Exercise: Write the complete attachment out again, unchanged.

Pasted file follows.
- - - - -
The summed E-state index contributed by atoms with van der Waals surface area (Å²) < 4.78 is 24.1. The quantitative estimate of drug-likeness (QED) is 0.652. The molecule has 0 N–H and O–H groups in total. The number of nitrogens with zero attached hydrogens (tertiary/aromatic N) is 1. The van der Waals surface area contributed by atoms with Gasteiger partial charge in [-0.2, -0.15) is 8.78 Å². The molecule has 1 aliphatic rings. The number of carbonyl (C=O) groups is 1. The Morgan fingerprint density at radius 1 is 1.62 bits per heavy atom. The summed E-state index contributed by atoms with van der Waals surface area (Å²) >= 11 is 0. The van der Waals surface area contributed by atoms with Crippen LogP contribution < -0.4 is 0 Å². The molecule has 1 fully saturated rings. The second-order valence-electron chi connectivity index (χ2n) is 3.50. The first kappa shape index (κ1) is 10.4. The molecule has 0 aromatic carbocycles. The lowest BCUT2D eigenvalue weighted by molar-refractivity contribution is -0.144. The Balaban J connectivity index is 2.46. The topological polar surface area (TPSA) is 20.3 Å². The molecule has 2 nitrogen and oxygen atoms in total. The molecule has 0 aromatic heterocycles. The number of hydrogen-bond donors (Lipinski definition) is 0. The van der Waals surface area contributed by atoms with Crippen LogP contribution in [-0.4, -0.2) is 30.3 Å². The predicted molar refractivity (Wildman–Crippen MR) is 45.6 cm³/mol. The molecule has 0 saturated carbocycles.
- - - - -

The summed E-state index contributed by atoms with van der Waals surface area (Å²) < 4.78 is 24.1. The quantitative estimate of drug-likeness (QED) is 0.652. The molecule has 0 N–H and O–H groups in total. The number of nitrogens with zero attached hydrogens (tertiary/aromatic N) is 1. The van der Waals surface area contributed by atoms with Gasteiger partial charge in [-0.2, -0.15) is 8.78 Å². The molecule has 1 aliphatic rings. The number of carbonyl (C=O) groups is 1. The Morgan fingerprint density at radius 1 is 1.62 bits per heavy atom. The summed E-state index contributed by atoms with van der Waals surface area (Å²) >= 11 is 0. The van der Waals surface area contributed by atoms with Crippen LogP contribution < -0.4 is 0 Å². The molecule has 1 fully saturated rings. The second-order valence-electron chi connectivity index (χ2n) is 3.50. The first kappa shape index (κ1) is 10.4. The molecule has 0 aromatic carbocycles. The lowest BCUT2D eigenvalue weighted by molar-refractivity contribution is -0.144. The Balaban J connectivity index is 2.46. The topological polar surface area (TPSA) is 20.3 Å². The molecule has 2 nitrogen and oxygen atoms in total. The molecule has 0 aromatic heterocycles. The number of hydrogen-bond donors (Lipinski definition) is 0. The van der Waals surface area contributed by atoms with Crippen LogP contribution in [-0.4, -0.2) is 30.3 Å². The predicted molar refractivity (Wildman–Crippen MR) is 45.6 cm³/mol. The molecule has 0 saturated carbocycles.